Deformed shank nails are those that have helical shanks, resembling a screw, or that have shanks covered by rings and grooves. Deformed shanks are used in the hope of increasing the resistance of the nail to being pulled out, compared to plain shank nails.
Lawrence Soltis¹ reports that the withdrawal resistance of ring shank nails is about 40% greater than that of common nails. The benefit is much greater in wood subject to repeated changes in moisture content: under those conditions deformed shank nails can be 4 times better than a plain shank nail of the same diameter. He also suggests a basis for choosing between a ring or a helical shank: “In general, annularly threaded nails sustain larger withdrawal loads, and helically threaded nails sustain greater impact withdrawal work values than do other nail forms.”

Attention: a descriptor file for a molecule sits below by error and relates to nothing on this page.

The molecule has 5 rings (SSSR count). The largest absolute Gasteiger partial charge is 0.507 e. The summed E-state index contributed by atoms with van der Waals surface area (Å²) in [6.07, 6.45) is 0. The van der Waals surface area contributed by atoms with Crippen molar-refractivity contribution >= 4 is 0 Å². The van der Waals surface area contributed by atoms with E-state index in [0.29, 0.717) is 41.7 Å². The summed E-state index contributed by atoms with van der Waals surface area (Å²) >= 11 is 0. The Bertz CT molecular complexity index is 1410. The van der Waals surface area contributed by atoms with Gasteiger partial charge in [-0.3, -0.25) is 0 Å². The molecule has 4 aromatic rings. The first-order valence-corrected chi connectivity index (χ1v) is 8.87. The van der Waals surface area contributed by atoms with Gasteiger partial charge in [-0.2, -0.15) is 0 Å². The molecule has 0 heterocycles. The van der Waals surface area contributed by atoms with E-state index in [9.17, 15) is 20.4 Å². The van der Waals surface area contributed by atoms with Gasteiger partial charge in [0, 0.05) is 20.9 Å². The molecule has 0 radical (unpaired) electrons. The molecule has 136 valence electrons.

Besides this series, many other types of nails are available with ring or spiral shanks.
Lawrence A. Soltis.
Chapter 7. Fastenings.
U.S. Dept. of Agriculture. Forest Service. Forest Products Laboratory.
Wood Handbook. Wood as an Engineering Material.
General Technical Report FPL-GTR-113.
Madison, WI: Forest Products Laboratory, March 1999.
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Last revised: 1 September 2007.